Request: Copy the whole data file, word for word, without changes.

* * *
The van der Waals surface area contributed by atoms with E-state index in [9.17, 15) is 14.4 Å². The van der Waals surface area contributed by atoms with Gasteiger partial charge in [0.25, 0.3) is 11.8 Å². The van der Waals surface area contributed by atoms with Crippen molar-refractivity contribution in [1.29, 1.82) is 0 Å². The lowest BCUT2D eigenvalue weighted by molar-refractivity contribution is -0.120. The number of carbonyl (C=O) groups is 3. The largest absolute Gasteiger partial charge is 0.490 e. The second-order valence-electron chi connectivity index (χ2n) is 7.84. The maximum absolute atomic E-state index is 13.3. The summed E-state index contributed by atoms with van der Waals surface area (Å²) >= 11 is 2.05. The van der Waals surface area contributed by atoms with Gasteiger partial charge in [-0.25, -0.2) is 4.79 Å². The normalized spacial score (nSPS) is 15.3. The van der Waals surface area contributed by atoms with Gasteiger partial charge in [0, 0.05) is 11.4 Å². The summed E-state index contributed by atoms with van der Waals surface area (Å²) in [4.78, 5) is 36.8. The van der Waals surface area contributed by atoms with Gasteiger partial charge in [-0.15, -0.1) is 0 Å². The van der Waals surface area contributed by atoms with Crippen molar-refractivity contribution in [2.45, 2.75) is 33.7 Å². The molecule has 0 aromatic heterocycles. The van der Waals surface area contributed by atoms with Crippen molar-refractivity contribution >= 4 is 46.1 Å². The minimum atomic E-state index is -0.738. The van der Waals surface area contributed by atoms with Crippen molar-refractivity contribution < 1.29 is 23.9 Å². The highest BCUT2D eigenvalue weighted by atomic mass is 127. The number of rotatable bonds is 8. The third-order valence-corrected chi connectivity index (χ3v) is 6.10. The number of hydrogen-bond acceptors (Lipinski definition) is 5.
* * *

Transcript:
The van der Waals surface area contributed by atoms with E-state index in [9.17, 15) is 14.4 Å². The van der Waals surface area contributed by atoms with Gasteiger partial charge in [0.25, 0.3) is 11.8 Å². The van der Waals surface area contributed by atoms with Crippen molar-refractivity contribution in [1.29, 1.82) is 0 Å². The lowest BCUT2D eigenvalue weighted by molar-refractivity contribution is -0.120. The number of carbonyl (C=O) groups is 3. The largest absolute Gasteiger partial charge is 0.490 e. The second-order valence-electron chi connectivity index (χ2n) is 7.84. The maximum absolute atomic E-state index is 13.3. The summed E-state index contributed by atoms with van der Waals surface area (Å²) >= 11 is 2.05. The van der Waals surface area contributed by atoms with Gasteiger partial charge in [-0.25, -0.2) is 4.79 Å². The normalized spacial score (nSPS) is 15.3. The van der Waals surface area contributed by atoms with Gasteiger partial charge in [0, 0.05) is 11.4 Å². The summed E-state index contributed by atoms with van der Waals surface area (Å²) in [4.78, 5) is 36.8. The van der Waals surface area contributed by atoms with Gasteiger partial charge in [-0.15, -0.1) is 0 Å². The van der Waals surface area contributed by atoms with Crippen molar-refractivity contribution in [2.45, 2.75) is 33.7 Å². The molecule has 0 aromatic heterocycles. The van der Waals surface area contributed by atoms with Crippen molar-refractivity contribution >= 4 is 46.1 Å². The minimum atomic E-state index is -0.738. The van der Waals surface area contributed by atoms with Crippen molar-refractivity contribution < 1.29 is 23.9 Å². The highest BCUT2D eigenvalue weighted by atomic mass is 127. The number of rotatable bonds is 8. The third-order valence-corrected chi connectivity index (χ3v) is 6.10. The number of hydrogen-bond acceptors (Lipinski definition) is 5.